Whatever methods you use change is not good. Change leads to additional scope, delay, and expenses. Agile is better as it reacts in an absorbing way to change. Agile minimizes the effects of change. Teams following Agile methodology are used to the changing culture. But if you look at the two methods carefully, you will see that both the methods are very similar to each other.

Once you start breaking down any workflow, you will get a set of activities that follow one another that resembles a waterfall. Treat waterfall like a smaller phase of a big project and you will end up with Agile.

Using  Agile or Waterfall wholly depends on your client. Whatever your client is comfortable using becomes the method of project management.  In waterfall projects, the client decides on zero iteration. While agile is quite the opposite, the client decides the number of iterations.

Agile can fit in the traditional approach only the point view changes.  Treat each iteration a single phase instead of treating it like a single project.

The actual difference between waterfall and agile is that in the waterfall the client is fully engaged at the beginning of the project and withdraws the engagement after that. While in agile the client is continuously involved in the project.

This means that no organization follows any pure method. Agile and waterfall PMT depends on the work culture an organization follows. It also depends on how they execute the work. Maximum organizations follow the division method, where they divide the project into two parts. These parts are Waterfall milestone but work as per agile principles between those milestones.

 

Advantages of The Waterfall Model

  1. Extensive documentation – You can’t go back to the previous activity. Therefore, this requires extensive documentation from start to end of all event.
  2. Keeps training simple- Due to the extensive documentation, this method can ensure the success of your project even after any changes in the organization. You can quickly add a new team member in between of any project as it will be easy for him to understand. There is need of any Intuit of any absent programmer as his work is recorded in the documentation. New team members can refer to the documentation to speed up the project.
  3. Better time management by the team members- Everyone is aware in advance on what they will work. Therefore they can be assigned multiple projects at the same time.
  4. Easy to understand- Projects are easily divided into understandable and distinguished phases. As a result, the project management becomes very easy to understand even to non- developers.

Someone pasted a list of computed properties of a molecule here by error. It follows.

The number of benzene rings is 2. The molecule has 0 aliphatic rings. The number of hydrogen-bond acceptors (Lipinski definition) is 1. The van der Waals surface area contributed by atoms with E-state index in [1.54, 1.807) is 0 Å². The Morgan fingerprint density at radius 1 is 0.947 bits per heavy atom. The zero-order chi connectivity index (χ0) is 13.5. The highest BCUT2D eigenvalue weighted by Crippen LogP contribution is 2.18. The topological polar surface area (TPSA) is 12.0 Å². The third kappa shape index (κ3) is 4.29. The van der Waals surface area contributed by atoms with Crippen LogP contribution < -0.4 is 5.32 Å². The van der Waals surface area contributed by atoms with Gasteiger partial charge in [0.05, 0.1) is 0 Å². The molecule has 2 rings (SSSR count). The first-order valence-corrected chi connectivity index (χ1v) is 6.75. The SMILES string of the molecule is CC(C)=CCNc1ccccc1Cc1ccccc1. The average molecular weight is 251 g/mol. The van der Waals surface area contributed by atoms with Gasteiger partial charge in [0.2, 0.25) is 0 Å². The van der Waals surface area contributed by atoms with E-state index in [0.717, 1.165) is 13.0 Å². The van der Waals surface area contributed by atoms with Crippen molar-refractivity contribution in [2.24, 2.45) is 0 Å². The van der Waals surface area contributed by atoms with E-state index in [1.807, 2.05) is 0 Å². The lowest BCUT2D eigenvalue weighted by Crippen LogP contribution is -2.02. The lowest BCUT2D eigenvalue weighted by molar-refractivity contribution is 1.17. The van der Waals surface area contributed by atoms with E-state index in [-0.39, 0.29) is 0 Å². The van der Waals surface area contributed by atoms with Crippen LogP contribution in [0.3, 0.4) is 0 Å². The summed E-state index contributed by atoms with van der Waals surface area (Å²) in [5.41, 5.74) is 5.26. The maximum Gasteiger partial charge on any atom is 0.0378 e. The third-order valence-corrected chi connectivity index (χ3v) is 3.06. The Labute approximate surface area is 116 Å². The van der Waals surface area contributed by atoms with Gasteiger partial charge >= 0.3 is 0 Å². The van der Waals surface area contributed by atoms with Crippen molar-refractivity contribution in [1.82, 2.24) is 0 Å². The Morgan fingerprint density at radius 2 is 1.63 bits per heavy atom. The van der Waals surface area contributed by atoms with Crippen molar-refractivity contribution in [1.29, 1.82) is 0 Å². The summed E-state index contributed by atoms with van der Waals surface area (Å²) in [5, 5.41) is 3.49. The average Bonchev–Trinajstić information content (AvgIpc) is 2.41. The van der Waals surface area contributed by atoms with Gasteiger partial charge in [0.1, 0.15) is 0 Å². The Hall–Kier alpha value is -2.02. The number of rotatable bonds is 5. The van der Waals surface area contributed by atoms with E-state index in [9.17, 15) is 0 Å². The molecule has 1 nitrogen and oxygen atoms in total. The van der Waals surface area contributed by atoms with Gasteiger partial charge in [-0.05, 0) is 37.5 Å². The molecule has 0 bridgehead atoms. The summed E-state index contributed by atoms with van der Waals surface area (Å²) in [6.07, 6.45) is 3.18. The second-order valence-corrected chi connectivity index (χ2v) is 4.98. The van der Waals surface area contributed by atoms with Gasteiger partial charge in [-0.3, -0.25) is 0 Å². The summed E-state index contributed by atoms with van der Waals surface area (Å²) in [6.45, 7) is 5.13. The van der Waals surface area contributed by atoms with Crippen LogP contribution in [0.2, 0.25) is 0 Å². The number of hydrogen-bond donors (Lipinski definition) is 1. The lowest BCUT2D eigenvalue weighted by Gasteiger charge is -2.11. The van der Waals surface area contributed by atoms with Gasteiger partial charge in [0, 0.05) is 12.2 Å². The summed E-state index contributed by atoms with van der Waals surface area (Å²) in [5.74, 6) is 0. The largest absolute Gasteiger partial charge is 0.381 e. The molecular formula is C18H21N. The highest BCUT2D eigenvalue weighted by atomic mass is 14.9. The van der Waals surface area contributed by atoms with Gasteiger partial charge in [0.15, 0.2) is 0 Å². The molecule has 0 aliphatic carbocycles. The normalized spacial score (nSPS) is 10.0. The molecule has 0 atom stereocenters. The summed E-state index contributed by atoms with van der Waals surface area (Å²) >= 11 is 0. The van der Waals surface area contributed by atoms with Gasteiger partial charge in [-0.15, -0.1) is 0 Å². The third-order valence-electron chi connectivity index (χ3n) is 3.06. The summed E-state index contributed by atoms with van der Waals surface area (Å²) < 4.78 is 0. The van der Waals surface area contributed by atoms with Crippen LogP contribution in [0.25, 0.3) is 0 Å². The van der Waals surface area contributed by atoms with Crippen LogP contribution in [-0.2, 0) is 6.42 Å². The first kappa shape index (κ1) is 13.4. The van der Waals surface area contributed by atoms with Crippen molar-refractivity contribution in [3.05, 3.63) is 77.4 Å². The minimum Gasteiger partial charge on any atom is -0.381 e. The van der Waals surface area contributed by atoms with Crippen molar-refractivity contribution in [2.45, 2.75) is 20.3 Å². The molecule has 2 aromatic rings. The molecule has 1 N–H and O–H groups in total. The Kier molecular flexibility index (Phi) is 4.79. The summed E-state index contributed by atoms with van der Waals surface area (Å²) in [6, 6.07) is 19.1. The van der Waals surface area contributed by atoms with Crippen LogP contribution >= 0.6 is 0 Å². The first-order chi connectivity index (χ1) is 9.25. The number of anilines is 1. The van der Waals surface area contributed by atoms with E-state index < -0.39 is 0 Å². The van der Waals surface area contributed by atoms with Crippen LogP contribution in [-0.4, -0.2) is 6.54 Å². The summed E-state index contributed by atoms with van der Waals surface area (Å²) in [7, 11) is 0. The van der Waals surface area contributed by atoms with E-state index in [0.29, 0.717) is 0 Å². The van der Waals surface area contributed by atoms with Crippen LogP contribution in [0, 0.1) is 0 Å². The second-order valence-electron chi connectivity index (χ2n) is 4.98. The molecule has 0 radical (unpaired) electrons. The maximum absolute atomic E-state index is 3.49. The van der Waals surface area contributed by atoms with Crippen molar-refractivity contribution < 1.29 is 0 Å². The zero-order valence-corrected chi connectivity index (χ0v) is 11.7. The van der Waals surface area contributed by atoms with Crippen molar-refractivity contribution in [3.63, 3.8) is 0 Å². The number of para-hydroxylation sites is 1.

5. The client knows what to expect- Client knows in advance the time limit and cost of the project and can plant his future cash flow statement accordingly.
  6. Client input is not required- When it comes to after requirement stage client requirement is minimal. This means that you don’t have to wait to take the clients approval at every stage.
  7. Easy to measure- You can easily measure your progress by directly looking at the Gantt chart.
  8. Better design- During the design phase products have better unity as you know everything that has to be taken into account. You don’t have to do one feature at a time.

 

Disadvantages of The Waterfall Model

  1. No going back- Once you are done with the activity, it is tough to go back. You need to start from phase 1 to solve any error. This can be ruled out by extensive and proper planning.
  1. No room for error during requirement phase- Everything depends on the requirement of the stage. If you make any mistake, you bring doom to the project.
  2. Deadline creep-One activity is late rest all the events are late including the timeline for the project.
  1. QA too late to be useful- Testing is the phase at the end of the project. That means the developers cannot improve on how they write the code by the QA feedback.
  2. Bug ridden software-As the testing is done at the end of the project, most teams rush this department to deliver the project on time. This is just a short-term solution degrading the quality of the final product and creating long-term problems.
  1. Unexpected issues- Humans design the project and they surely can’t foresee any unexpected problem. But it is likely that every project may have to phase unexpected problem and it becomes tough to fix them.

 

Types of the project for which you should use waterfall

  • When the requirements of the end product are fixed and time and money are in the variable position you should use waterfall.
  • You estimate the work accurately
  • You can’t afford to iterate. e.g., you are building a heart rate monitoring software.
  • Projects of low risk, e.g., you are building a clone of something that already works.

 

When you should not use waterfall

  • You are working on a project where the prototype is essential than quality.
  • When you can’t assume what the final product should like.
  • Where the client is confused about his exact requirements
  • When the product is made for some industry that is changing rapidly.

 

Conclusion

You choose agile or waterfall it doesn’t de[end on you it depends on the type of customer you get. Make your project management choice wisely with thorough analysis. A correct project management choice will give a successful and error-free product at the end phase. Use a combination or single technique whatever suits your customer the best.

Which project management technique do you use? Let us know in the comment section below.

2018-04-30T18:01:23+00:00